Little headway made as PTI and PAT protesters continue demonstrations outside Parliament House.
Government and opposition groups made little headway in overnight talks aimed at dispersing protesters seeking the fall of Prime Minister Nawaz Sharif, as their negotiations entered a fourth day on Saturday.
Cricketer-turned-politician Imran Khan and populist cleric Tahir-ul-Qadri have led thousands of supporters in demonstrations outside Parliament this week, calling for Prime Minister Nawaz Sharif to go. A government delegation met Qadri’s team early on Saturday to discuss the demands of the cleric’s Pakistan Awami Tehreek (PAT) movement, but the PAT came away dissatisfied.
“We believe in [the] dialogue process but it seems the government team did not come with a clear mandate,” Rahiq Abbasi, a member of Qadri’s team, told reporters after the talks. “We don’t think they are serious in carrying forward the process,” he added.
Their talks were again dominated by the issue of the alleged murder of at least 10 PAT workers in clashes with police in Lahore in June, for which Qadri wants arrests made and a legal case launched.
Khan’s Pakistan Tehreek-e-Insaf (PTI) held their own talks with the government late on Friday, which proved equally fruitless. Those talks came hours after the PTI, the third largest party in the National Assembly, submitted the resignations of their 34 lawmakers in the assembly to the Parliament’s speaker.
The letters are to be opened and on verified Monday, Speaker Ayaz Sadiq told Geo television, ultimately triggering by-elections unless they are withdrawn.
PTI vice chairman Shah Mehmood Qureshi told reporters the next round of talks would be held later on Saturday. Khan insists the May 2013 general elections, which swept Sharif to power in a landslide, were rigged and therefore the prime minister should step down, though observers rated the vote free and credible.
Ahsan Iqbal, a government minister and member of its negotiating team, claimed meetings with the two groups had made progress, without elaborating, and added: “We have agreed the talks will continue.” Sharif’s Pakistan Muslim League (Nawaz) party insists he will not quit and accuse the protesters of undermining the country’s fragile democracy.
Qadri and Khan’s protest movements are not formally allied and have different goals, beyond toppling the government. But their combined pressure—and numbers—have given extra heft to the rallies. If one group were to reach a settlement with the government and withdraw, the other’s position would be significantly weakened.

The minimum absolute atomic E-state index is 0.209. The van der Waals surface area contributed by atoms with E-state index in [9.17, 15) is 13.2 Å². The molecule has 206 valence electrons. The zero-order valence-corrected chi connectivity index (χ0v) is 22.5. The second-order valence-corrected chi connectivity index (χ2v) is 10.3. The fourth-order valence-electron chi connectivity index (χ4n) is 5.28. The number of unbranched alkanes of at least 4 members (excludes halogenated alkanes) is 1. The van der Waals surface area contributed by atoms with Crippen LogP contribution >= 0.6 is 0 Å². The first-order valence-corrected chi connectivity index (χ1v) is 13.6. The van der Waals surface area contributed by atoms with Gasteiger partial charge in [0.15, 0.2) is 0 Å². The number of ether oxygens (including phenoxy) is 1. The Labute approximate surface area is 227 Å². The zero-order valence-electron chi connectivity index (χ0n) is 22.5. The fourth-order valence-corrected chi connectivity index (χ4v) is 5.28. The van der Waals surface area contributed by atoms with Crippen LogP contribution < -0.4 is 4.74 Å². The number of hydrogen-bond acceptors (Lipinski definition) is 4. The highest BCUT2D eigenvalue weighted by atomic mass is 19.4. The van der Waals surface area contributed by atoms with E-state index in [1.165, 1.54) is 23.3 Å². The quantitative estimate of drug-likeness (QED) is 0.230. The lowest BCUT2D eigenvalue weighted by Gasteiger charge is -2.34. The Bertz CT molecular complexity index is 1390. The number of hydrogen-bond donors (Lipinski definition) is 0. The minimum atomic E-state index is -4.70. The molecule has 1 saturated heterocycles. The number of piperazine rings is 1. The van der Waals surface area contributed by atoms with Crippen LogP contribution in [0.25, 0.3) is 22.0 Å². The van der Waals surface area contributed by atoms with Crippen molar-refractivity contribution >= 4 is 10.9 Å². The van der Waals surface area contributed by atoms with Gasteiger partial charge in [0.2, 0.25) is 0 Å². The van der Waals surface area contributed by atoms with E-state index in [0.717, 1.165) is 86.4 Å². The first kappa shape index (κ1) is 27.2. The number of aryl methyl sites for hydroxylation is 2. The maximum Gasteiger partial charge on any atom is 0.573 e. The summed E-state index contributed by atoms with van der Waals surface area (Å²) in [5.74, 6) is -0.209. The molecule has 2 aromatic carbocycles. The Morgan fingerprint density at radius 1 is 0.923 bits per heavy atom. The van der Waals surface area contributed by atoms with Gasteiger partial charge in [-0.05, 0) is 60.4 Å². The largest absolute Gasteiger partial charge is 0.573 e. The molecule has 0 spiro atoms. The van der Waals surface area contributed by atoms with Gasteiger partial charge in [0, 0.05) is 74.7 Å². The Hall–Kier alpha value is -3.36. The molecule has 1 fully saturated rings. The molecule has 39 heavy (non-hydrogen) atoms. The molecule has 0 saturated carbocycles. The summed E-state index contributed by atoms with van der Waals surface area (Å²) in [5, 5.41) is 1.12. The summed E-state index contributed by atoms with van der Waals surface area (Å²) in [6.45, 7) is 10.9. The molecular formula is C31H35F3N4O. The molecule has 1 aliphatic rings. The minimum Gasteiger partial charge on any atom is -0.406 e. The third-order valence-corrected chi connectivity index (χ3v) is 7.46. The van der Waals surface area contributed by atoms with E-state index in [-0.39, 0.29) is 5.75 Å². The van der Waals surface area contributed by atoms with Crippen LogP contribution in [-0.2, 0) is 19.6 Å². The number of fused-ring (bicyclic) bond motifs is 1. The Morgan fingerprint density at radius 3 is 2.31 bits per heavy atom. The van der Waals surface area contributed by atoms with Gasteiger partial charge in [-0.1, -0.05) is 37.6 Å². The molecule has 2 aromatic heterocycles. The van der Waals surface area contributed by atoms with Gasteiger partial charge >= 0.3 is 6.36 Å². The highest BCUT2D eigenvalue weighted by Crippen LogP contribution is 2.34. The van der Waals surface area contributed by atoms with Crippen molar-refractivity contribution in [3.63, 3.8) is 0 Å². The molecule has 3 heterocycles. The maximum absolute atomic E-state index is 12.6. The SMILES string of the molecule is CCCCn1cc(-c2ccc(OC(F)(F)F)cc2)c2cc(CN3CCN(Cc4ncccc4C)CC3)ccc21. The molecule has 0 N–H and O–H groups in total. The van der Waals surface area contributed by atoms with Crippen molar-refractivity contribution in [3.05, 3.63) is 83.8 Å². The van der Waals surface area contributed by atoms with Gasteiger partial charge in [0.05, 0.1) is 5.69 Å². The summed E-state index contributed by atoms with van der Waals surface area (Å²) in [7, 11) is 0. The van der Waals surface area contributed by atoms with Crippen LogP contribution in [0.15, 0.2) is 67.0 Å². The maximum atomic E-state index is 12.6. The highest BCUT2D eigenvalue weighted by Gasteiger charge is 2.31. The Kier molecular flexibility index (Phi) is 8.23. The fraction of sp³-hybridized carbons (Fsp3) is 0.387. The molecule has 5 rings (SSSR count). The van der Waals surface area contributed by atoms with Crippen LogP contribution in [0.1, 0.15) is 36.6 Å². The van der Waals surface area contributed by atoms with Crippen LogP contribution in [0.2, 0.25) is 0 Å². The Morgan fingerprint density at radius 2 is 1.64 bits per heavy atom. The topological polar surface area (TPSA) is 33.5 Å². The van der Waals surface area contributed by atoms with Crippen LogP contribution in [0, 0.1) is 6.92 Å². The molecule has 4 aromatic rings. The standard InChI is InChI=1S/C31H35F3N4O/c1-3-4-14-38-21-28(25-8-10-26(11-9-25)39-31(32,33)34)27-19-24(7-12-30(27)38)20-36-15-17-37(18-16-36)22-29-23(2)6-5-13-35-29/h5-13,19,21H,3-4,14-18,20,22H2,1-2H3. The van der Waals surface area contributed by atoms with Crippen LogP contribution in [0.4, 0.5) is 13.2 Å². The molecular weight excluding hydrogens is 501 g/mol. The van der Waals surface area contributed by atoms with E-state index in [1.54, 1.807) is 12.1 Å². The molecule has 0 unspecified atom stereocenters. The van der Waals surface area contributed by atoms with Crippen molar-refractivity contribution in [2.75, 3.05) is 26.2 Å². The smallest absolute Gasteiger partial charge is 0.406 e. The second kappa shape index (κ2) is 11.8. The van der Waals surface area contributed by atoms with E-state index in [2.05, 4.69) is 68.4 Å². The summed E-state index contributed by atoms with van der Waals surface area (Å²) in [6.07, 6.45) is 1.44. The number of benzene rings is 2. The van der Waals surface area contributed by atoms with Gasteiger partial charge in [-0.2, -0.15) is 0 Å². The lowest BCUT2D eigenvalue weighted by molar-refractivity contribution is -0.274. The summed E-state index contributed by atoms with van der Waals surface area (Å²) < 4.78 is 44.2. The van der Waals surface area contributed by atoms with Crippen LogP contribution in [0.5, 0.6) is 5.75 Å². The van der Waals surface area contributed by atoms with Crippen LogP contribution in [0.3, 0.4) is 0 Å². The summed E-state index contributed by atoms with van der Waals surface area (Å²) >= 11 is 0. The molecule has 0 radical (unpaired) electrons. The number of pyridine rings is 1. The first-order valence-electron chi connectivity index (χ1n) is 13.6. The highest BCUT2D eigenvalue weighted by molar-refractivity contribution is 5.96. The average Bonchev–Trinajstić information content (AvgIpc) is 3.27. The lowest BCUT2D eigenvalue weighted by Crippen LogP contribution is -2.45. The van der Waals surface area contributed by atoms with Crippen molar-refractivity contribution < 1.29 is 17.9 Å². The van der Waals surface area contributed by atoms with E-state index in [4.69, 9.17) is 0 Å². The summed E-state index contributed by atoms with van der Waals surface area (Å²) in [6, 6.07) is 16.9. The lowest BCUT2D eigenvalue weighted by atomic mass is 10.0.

The standoff has raised fears of possible military intervention in the country, which has seen three coups since its creation in 1947. However analysts say the Army is more likely to use the crisis to assert influence behind the scenes than stage an outright power grab.
Neither movement has mobilized mass support beyond their core followers, and opposition parties have shunned Khan’s call to unseat the government and begin a campaign of civil disobedience.
Maulana Fazalur Rehman, chief of the religious Jamiat Ulema-e-Islam (JUI-F) party, said the protests had no support from the majority of Pakistan’s 180 million population. “They have been isolated and people of Pakistan have rejected them—there are maximum 5,000 to 6,000 people combined with them at night,” he said.
Despite rumors that the military had some hand in the protests, Minister for Water and Power Abid Sher Ali, a PMLN stalwart, insisted there was “no pressure on us from any state institution to resign.”
“It is the imagination of some lawless and outside elements camping out there,” he told AFP.
But if a full-blown coup d’etat looks unlikely—such a move could jeopardize billions of dollars in foreign assistance and trade deals—analysts say the crisis will leave Sharif weakened. “The protests rocking Islamabad threaten to upend the constitutional order, set back rule of law and open the possibility of a soft coup, with the military ruling through the backdoor,” the International Crisis Group wrote.
Sharif has a history of testy relations with the military—his second term as prime minister ended abruptly in 1999, when then-Army chief Pervez Musharraf seized power in a coup. His government is thought to have angered the military by pursuing criminal cases against Musharraf dating back to his 1999-2008 rule, including treason charges. The P.M. has also pursued better relations with neighboring India, whose perceived military threat is an important justification for the Pakistan Army’s large budget allocation.